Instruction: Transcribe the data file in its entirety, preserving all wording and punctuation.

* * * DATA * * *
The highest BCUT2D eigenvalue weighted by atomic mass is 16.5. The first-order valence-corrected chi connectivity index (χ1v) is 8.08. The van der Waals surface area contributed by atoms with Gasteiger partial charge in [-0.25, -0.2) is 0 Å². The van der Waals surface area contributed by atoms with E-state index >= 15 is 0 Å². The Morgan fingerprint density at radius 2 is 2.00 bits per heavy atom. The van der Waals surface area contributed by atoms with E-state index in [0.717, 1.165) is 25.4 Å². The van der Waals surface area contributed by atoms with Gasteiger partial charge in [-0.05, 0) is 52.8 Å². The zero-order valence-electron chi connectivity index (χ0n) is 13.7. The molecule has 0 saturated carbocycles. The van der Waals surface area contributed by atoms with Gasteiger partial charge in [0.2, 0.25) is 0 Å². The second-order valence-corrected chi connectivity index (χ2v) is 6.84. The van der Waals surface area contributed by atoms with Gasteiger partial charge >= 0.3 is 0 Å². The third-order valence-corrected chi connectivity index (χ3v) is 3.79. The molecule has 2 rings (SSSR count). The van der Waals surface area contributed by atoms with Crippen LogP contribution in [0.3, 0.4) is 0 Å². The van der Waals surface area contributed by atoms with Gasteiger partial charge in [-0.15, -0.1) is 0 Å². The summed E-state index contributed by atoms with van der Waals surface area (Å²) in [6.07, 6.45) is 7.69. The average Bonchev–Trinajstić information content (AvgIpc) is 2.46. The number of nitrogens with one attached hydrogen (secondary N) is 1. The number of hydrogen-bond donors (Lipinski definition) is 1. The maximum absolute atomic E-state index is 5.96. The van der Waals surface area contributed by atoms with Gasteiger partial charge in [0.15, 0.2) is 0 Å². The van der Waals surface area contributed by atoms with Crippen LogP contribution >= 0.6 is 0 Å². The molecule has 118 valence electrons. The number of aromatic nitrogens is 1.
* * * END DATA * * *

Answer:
The highest BCUT2D eigenvalue weighted by atomic mass is 16.5. The first-order valence-corrected chi connectivity index (χ1v) is 8.08. The van der Waals surface area contributed by atoms with Gasteiger partial charge in [-0.25, -0.2) is 0 Å². The van der Waals surface area contributed by atoms with E-state index >= 15 is 0 Å². The Morgan fingerprint density at radius 2 is 2.00 bits per heavy atom. The van der Waals surface area contributed by atoms with E-state index in [0.717, 1.165) is 25.4 Å². The van der Waals surface area contributed by atoms with Gasteiger partial charge in [-0.05, 0) is 52.8 Å². The zero-order valence-electron chi connectivity index (χ0n) is 13.7. The molecule has 0 saturated carbocycles. The van der Waals surface area contributed by atoms with Gasteiger partial charge in [0.2, 0.25) is 0 Å². The second-order valence-corrected chi connectivity index (χ2v) is 6.84. The van der Waals surface area contributed by atoms with Gasteiger partial charge >= 0.3 is 0 Å². The third-order valence-corrected chi connectivity index (χ3v) is 3.79. The molecule has 2 rings (SSSR count). The van der Waals surface area contributed by atoms with Crippen LogP contribution in [0.3, 0.4) is 0 Å². The van der Waals surface area contributed by atoms with Gasteiger partial charge in [-0.15, -0.1) is 0 Å². The summed E-state index contributed by atoms with van der Waals surface area (Å²) in [6.07, 6.45) is 7.69. The average Bonchev–Trinajstić information content (AvgIpc) is 2.46. The number of nitrogens with one attached hydrogen (secondary N) is 1. The number of hydrogen-bond donors (Lipinski definition) is 1. The maximum absolute atomic E-state index is 5.96. The van der Waals surface area contributed by atoms with Gasteiger partial charge in [0.15, 0.2) is 0 Å². The van der Waals surface area contributed by atoms with Crippen LogP contribution >= 0.6 is 0 Å². The molecule has 118 valence electrons. The number of aromatic nitrogens is 1.